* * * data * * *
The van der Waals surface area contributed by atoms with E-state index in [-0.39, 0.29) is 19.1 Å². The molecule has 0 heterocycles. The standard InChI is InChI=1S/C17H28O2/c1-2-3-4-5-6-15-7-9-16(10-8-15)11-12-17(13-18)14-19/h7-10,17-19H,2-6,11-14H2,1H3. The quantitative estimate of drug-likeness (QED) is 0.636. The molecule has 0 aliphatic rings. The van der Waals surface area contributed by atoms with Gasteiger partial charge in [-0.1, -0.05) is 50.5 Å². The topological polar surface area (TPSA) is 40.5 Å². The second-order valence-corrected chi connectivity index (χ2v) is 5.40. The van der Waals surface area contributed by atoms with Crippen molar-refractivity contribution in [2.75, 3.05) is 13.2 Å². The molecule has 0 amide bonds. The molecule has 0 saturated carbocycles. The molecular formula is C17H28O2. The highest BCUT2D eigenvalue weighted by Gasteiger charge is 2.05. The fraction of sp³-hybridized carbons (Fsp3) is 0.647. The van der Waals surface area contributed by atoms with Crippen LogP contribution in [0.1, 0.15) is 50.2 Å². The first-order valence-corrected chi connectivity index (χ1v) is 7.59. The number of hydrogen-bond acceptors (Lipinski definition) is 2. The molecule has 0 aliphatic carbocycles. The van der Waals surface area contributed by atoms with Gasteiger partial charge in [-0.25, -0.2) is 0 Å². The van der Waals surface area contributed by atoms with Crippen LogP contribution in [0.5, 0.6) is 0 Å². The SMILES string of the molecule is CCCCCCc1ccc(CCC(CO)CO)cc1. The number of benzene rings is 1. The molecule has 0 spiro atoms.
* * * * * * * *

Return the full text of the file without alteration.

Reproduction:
The van der Waals surface area contributed by atoms with E-state index in [-0.39, 0.29) is 19.1 Å². The molecule has 0 heterocycles. The standard InChI is InChI=1S/C17H28O2/c1-2-3-4-5-6-15-7-9-16(10-8-15)11-12-17(13-18)14-19/h7-10,17-19H,2-6,11-14H2,1H3. The quantitative estimate of drug-likeness (QED) is 0.636. The molecule has 0 aliphatic rings. The van der Waals surface area contributed by atoms with Gasteiger partial charge in [-0.1, -0.05) is 50.5 Å². The topological polar surface area (TPSA) is 40.5 Å². The second-order valence-corrected chi connectivity index (χ2v) is 5.40. The van der Waals surface area contributed by atoms with Crippen molar-refractivity contribution in [2.75, 3.05) is 13.2 Å². The molecule has 0 amide bonds. The molecule has 0 saturated carbocycles. The molecular formula is C17H28O2. The highest BCUT2D eigenvalue weighted by Gasteiger charge is 2.05. The fraction of sp³-hybridized carbons (Fsp3) is 0.647. The van der Waals surface area contributed by atoms with Crippen LogP contribution in [0.1, 0.15) is 50.2 Å². The first-order valence-corrected chi connectivity index (χ1v) is 7.59. The number of hydrogen-bond acceptors (Lipinski definition) is 2. The molecule has 0 aliphatic carbocycles. The van der Waals surface area contributed by atoms with Gasteiger partial charge in [-0.25, -0.2) is 0 Å². The van der Waals surface area contributed by atoms with Crippen LogP contribution in [0.5, 0.6) is 0 Å². The SMILES string of the molecule is CCCCCCc1ccc(CCC(CO)CO)cc1. The number of benzene rings is 1. The molecule has 0 spiro atoms.